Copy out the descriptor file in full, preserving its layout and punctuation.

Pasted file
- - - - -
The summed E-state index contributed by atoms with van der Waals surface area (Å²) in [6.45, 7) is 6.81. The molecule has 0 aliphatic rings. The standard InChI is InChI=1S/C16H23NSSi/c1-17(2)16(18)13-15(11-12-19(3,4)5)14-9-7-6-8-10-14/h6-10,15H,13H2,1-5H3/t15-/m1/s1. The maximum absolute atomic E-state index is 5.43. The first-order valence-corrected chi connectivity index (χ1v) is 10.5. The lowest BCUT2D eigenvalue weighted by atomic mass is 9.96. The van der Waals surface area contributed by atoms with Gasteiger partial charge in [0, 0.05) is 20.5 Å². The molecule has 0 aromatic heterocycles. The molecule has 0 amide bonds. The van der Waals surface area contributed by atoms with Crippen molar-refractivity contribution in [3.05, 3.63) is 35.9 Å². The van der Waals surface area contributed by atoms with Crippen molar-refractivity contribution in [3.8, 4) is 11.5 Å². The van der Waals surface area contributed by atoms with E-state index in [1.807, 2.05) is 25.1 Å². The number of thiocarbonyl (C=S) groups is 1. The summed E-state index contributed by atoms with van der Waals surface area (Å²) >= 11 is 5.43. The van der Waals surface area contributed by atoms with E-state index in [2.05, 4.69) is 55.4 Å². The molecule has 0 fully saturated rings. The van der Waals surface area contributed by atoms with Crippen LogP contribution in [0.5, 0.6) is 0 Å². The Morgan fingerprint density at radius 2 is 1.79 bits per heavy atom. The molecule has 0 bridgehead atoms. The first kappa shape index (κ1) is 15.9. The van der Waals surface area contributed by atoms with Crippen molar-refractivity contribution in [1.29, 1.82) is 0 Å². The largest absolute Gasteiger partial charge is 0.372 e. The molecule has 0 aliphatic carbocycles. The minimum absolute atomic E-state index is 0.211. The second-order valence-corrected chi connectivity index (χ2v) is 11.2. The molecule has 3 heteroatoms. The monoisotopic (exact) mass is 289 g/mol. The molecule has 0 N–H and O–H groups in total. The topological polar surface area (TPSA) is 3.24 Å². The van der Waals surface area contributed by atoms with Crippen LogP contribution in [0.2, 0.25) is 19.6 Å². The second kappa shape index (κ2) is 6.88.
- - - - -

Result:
The summed E-state index contributed by atoms with van der Waals surface area (Å²) in [6.45, 7) is 6.81. The molecule has 0 aliphatic rings. The standard InChI is InChI=1S/C16H23NSSi/c1-17(2)16(18)13-15(11-12-19(3,4)5)14-9-7-6-8-10-14/h6-10,15H,13H2,1-5H3/t15-/m1/s1. The maximum absolute atomic E-state index is 5.43. The first-order valence-corrected chi connectivity index (χ1v) is 10.5. The lowest BCUT2D eigenvalue weighted by atomic mass is 9.96. The van der Waals surface area contributed by atoms with Gasteiger partial charge in [0, 0.05) is 20.5 Å². The molecule has 0 aromatic heterocycles. The molecule has 0 amide bonds. The van der Waals surface area contributed by atoms with Crippen molar-refractivity contribution in [3.05, 3.63) is 35.9 Å². The van der Waals surface area contributed by atoms with Crippen molar-refractivity contribution in [3.8, 4) is 11.5 Å². The van der Waals surface area contributed by atoms with E-state index in [1.807, 2.05) is 25.1 Å². The number of thiocarbonyl (C=S) groups is 1. The summed E-state index contributed by atoms with van der Waals surface area (Å²) >= 11 is 5.43. The van der Waals surface area contributed by atoms with E-state index in [2.05, 4.69) is 55.4 Å². The molecule has 0 fully saturated rings. The van der Waals surface area contributed by atoms with Crippen LogP contribution in [0.5, 0.6) is 0 Å². The Morgan fingerprint density at radius 2 is 1.79 bits per heavy atom. The molecule has 0 bridgehead atoms. The first kappa shape index (κ1) is 15.9. The van der Waals surface area contributed by atoms with Crippen molar-refractivity contribution in [1.29, 1.82) is 0 Å². The largest absolute Gasteiger partial charge is 0.372 e. The molecule has 0 aliphatic carbocycles. The minimum absolute atomic E-state index is 0.211. The second-order valence-corrected chi connectivity index (χ2v) is 11.2. The molecule has 3 heteroatoms. The monoisotopic (exact) mass is 289 g/mol. The molecule has 0 N–H and O–H groups in total. The topological polar surface area (TPSA) is 3.24 Å². The van der Waals surface area contributed by atoms with Crippen LogP contribution in [0.2, 0.25) is 19.6 Å². The second kappa shape index (κ2) is 6.88.